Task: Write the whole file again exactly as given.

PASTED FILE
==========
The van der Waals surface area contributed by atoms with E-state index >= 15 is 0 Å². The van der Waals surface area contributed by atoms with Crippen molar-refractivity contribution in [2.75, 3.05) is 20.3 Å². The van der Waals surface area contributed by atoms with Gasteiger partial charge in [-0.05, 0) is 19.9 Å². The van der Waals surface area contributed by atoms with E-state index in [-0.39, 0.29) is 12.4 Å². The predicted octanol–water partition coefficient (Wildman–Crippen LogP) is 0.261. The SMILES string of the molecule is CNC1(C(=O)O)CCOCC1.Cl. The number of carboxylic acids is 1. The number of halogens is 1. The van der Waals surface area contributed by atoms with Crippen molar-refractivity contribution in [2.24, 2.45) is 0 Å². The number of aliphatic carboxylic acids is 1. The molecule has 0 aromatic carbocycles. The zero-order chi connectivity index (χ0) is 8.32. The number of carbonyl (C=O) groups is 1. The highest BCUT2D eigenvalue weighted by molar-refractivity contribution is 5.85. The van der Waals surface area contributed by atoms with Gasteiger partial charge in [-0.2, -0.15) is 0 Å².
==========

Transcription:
The van der Waals surface area contributed by atoms with E-state index >= 15 is 0 Å². The van der Waals surface area contributed by atoms with Crippen molar-refractivity contribution in [2.75, 3.05) is 20.3 Å². The van der Waals surface area contributed by atoms with Gasteiger partial charge in [-0.05, 0) is 19.9 Å². The van der Waals surface area contributed by atoms with E-state index in [-0.39, 0.29) is 12.4 Å². The predicted octanol–water partition coefficient (Wildman–Crippen LogP) is 0.261. The SMILES string of the molecule is CNC1(C(=O)O)CCOCC1.Cl. The number of carboxylic acids is 1. The number of halogens is 1. The van der Waals surface area contributed by atoms with Crippen molar-refractivity contribution in [2.24, 2.45) is 0 Å². The number of aliphatic carboxylic acids is 1. The molecule has 0 aromatic carbocycles. The zero-order chi connectivity index (χ0) is 8.32. The number of carbonyl (C=O) groups is 1. The highest BCUT2D eigenvalue weighted by molar-refractivity contribution is 5.85. The van der Waals surface area contributed by atoms with Gasteiger partial charge in [-0.2, -0.15) is 0 Å².